The Last Painting of Sara de Vos moves, or rather slithers, between the 17th century Netherlands, the 20th Century New York, and Sydney at the cusp of the 21st century. Eleanor Shipley, an art historian, is entwined to the fates of a painting, At the Edge of a Wood, and struggles to erase her moral lapses of the past when she had copied the original on request. But little did she know that the owner, who had held it in his family for many generations, would come into her life out of nowhere, like a headlight climbing an uphill slope which descends soon after its peak, and disappears like a slimy fish out of her hands, leaving her to mourn what remained of her life. It is the lives of three contemporaries, which get connected through an invisible thread of fate, pivoted much above their own world and reach, which carry the narration on their shoulders.
Sara de Vos, the first woman to be admitted to the Guild of St. Luke in Holland, punishably suffers in her marriage to Barent when their daughter Kathrijn dies of plague. Her husband’s melancholia takes over and he could do nothing but disappear to escape the torment of living. As Ellie, who hails from Australia, settles in America she looks at the opportunity of copying de Vos’ believed-to-be last painting as a high point in her disappointing career and meticulously warms the paints, and strokes the brushes to create her own masterpiece.
The rich and suave Marty de Groot, the right owner, discovers to his horror that the copper tinted nails don’t shine as well as they used to, and hires a private detective to track down the thieves. His own transgressions over the boundaries of his love life hadn’t led to anything yet, but it was only a matter of time till he, after many a meetings with Ellie in museums and restaurants, succumbed to her impressions. The guilt gnaws at both of them, and makes them come face to face in Sydney, where, as a proof of fate’s torturous nature, the original and the copy both end up lying next to each other in front of an X-ray machine.
The mysteries of who de Vos was, and what all she painted, and when she died, kept Ellie going on; while the kisses of happiness on de Vos’ lips infused her with life and a will to survive; but for Marty it was guilt and a token of happiness that fired up his eighty-five year old frame.
The prose is lathered with, sometimes overflowing, adjectives. The end, which is cinematic, and varnished with the laden feelings of a lost being found, doesn’t stand out like a clear marked-out frame but fades away like a color disappearing on a dry canvas, leaving behind a trail of somber fulfillment. The novel is poignant, and not once does one feel a paragraph being stretched too long or a sentence being clipped too short. The descriptions of de Vos and Ellie mixing their paints, styling their canvases, hunched over their easels, with a sniffing nose to gauge artwork, and subtle determinations to break out of their chains, take you to the world of painting without pouring in too much technicality or the unnecessary. The characters, each of the three main ones, have a background to be acknowledged and each action or thought takes root in their experiences and seems to grow logically out of their motivations. Though Ellie doesn’t realize this, but the reader should draw the parallels between the lives of de Vos and Ellie. But was Ellie correct in naming At the Edge as de Vos’ last painting? Or does another old, weathered canvas hold its secrets in a dirty attic?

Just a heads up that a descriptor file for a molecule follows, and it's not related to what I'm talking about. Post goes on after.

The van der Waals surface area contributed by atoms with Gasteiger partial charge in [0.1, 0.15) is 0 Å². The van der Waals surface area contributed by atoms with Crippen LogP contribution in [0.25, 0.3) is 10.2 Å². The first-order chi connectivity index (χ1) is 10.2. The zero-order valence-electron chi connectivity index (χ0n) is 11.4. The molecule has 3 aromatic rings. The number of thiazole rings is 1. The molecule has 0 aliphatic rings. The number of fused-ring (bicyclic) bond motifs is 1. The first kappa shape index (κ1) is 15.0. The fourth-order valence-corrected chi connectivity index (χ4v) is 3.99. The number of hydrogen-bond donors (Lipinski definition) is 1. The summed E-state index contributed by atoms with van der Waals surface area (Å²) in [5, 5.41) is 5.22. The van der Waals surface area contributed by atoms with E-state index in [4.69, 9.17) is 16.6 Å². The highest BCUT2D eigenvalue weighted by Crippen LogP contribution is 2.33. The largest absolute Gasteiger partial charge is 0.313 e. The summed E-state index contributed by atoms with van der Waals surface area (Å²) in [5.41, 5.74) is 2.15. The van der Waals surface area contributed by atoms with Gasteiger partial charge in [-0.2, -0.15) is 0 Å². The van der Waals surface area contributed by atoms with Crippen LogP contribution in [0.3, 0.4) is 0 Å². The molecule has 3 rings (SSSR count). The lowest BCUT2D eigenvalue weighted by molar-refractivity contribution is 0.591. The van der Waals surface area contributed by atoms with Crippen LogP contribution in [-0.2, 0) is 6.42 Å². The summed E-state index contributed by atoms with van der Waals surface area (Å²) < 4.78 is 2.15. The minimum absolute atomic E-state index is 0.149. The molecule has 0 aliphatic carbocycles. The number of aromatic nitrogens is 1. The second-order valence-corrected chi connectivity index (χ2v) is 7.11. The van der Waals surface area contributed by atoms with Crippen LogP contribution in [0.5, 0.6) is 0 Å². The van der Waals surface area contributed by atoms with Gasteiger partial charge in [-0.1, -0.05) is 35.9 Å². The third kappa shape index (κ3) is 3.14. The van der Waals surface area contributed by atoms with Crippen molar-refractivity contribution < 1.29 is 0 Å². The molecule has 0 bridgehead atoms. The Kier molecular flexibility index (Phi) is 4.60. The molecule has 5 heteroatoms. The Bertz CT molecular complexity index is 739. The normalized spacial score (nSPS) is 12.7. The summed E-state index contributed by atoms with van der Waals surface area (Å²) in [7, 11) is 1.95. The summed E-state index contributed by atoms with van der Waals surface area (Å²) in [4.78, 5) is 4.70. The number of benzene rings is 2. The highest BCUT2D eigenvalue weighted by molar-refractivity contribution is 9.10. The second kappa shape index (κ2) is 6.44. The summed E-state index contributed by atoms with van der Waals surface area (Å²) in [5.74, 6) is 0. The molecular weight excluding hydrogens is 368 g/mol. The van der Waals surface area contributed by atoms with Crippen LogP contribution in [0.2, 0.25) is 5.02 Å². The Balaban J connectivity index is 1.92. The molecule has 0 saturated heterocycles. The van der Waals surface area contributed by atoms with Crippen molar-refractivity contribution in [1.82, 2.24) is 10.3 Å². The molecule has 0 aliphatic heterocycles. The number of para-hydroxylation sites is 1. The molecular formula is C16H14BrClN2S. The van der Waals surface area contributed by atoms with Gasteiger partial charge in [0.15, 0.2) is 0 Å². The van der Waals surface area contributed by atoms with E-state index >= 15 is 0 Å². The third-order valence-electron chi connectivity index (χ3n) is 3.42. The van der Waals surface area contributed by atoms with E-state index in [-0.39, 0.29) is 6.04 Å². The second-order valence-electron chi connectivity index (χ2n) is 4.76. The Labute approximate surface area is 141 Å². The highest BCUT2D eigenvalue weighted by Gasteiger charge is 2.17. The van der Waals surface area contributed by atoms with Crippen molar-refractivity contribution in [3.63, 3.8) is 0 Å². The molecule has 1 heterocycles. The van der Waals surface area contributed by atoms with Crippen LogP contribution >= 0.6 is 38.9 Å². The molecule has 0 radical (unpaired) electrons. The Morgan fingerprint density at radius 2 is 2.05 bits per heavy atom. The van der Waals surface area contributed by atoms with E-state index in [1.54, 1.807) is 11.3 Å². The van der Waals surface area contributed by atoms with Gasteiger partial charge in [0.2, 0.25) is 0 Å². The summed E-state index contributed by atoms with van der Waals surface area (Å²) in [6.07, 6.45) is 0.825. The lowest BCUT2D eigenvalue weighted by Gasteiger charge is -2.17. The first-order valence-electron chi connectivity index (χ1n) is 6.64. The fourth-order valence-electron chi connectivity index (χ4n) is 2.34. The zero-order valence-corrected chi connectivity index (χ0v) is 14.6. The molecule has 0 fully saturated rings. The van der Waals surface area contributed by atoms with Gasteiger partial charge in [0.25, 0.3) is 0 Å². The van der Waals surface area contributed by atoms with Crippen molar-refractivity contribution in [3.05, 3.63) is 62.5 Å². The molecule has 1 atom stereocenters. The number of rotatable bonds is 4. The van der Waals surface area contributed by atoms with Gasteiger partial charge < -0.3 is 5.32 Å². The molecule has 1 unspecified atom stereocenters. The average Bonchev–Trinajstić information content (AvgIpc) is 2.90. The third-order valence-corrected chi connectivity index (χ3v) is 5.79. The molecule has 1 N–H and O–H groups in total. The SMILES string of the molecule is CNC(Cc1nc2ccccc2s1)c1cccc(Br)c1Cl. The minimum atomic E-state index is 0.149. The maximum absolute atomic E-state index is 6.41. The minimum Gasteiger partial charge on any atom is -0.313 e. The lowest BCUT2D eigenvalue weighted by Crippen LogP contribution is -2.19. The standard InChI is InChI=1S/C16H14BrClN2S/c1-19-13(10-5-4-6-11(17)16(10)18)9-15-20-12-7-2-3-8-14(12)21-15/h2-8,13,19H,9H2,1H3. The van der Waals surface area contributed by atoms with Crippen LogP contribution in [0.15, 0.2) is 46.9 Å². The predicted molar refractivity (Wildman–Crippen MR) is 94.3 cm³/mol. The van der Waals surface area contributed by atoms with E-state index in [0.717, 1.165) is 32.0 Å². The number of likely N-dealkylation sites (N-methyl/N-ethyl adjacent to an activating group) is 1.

This is a novel which you cannot put down without feeling a sense of joy for Ellie, pity for Marty, and a deep, overwhelming sympathy for Sara de Vos.
Nikhil Sharma is a technology professional who has discovered a new found interest in literature, predominantly non-fiction history, over the last few years. He lives in Mumbai.
Review copy was provided free of any obligation by Sarah Chricton Books. No monetary or any other form of compensation was received.